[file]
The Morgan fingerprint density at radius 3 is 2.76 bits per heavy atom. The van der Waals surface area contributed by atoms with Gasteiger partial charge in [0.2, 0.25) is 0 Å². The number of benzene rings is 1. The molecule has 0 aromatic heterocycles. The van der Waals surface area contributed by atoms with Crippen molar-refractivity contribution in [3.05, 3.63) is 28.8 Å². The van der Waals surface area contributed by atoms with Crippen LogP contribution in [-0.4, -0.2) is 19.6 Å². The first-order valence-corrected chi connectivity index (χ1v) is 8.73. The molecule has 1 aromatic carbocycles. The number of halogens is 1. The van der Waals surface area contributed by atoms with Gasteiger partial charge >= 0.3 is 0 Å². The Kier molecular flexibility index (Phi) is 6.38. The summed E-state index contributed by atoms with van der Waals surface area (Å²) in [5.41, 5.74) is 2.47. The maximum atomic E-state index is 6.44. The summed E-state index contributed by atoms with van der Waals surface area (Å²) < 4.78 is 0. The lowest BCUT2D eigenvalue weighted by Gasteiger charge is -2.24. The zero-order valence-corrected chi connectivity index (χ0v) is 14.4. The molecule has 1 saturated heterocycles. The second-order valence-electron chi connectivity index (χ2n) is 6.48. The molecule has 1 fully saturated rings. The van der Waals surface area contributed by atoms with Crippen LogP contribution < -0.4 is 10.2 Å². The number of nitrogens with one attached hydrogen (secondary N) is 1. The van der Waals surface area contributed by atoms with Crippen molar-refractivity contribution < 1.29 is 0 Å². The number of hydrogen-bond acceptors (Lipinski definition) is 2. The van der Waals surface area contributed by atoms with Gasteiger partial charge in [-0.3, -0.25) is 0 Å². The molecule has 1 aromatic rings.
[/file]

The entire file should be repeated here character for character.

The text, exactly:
The Morgan fingerprint density at radius 3 is 2.76 bits per heavy atom. The van der Waals surface area contributed by atoms with Gasteiger partial charge in [0.2, 0.25) is 0 Å². The number of benzene rings is 1. The molecule has 0 aromatic heterocycles. The van der Waals surface area contributed by atoms with Crippen molar-refractivity contribution in [3.05, 3.63) is 28.8 Å². The van der Waals surface area contributed by atoms with Crippen LogP contribution in [-0.4, -0.2) is 19.6 Å². The first-order valence-corrected chi connectivity index (χ1v) is 8.73. The molecule has 1 aromatic carbocycles. The number of halogens is 1. The van der Waals surface area contributed by atoms with Gasteiger partial charge >= 0.3 is 0 Å². The Kier molecular flexibility index (Phi) is 6.38. The summed E-state index contributed by atoms with van der Waals surface area (Å²) in [5.41, 5.74) is 2.47. The maximum atomic E-state index is 6.44. The summed E-state index contributed by atoms with van der Waals surface area (Å²) < 4.78 is 0. The lowest BCUT2D eigenvalue weighted by Gasteiger charge is -2.24. The zero-order valence-corrected chi connectivity index (χ0v) is 14.4. The molecule has 1 saturated heterocycles. The second-order valence-electron chi connectivity index (χ2n) is 6.48. The molecule has 1 fully saturated rings. The van der Waals surface area contributed by atoms with Crippen LogP contribution < -0.4 is 10.2 Å². The number of nitrogens with one attached hydrogen (secondary N) is 1. The van der Waals surface area contributed by atoms with Crippen molar-refractivity contribution < 1.29 is 0 Å². The number of hydrogen-bond acceptors (Lipinski definition) is 2. The van der Waals surface area contributed by atoms with Gasteiger partial charge in [-0.3, -0.25) is 0 Å². The molecule has 1 aromatic rings.